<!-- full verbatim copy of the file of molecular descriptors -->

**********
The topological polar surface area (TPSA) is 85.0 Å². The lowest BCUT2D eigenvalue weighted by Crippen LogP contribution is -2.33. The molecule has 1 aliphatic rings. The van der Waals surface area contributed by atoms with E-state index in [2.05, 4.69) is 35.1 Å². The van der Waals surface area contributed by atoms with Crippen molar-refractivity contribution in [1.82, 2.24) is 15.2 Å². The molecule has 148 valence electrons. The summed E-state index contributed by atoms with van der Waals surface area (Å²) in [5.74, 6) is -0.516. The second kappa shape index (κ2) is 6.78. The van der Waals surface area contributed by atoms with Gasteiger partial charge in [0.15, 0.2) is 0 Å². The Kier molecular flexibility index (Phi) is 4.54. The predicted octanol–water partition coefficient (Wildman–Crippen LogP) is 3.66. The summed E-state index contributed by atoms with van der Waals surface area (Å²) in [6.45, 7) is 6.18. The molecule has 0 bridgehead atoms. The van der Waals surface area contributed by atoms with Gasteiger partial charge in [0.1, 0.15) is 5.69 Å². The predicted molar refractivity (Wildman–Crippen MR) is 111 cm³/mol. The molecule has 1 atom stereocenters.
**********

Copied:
The topological polar surface area (TPSA) is 85.0 Å². The lowest BCUT2D eigenvalue weighted by Crippen LogP contribution is -2.33. The molecule has 1 aliphatic rings. The van der Waals surface area contributed by atoms with E-state index in [2.05, 4.69) is 35.1 Å². The van der Waals surface area contributed by atoms with Crippen molar-refractivity contribution in [1.82, 2.24) is 15.2 Å². The molecule has 148 valence electrons. The summed E-state index contributed by atoms with van der Waals surface area (Å²) in [5.74, 6) is -0.516. The second kappa shape index (κ2) is 6.78. The van der Waals surface area contributed by atoms with Gasteiger partial charge in [0.15, 0.2) is 0 Å². The Kier molecular flexibility index (Phi) is 4.54. The predicted octanol–water partition coefficient (Wildman–Crippen LogP) is 3.66. The summed E-state index contributed by atoms with van der Waals surface area (Å²) in [6.45, 7) is 6.18. The molecule has 0 bridgehead atoms. The van der Waals surface area contributed by atoms with Gasteiger partial charge in [0.1, 0.15) is 5.69 Å². The predicted molar refractivity (Wildman–Crippen MR) is 111 cm³/mol. The molecule has 1 atom stereocenters.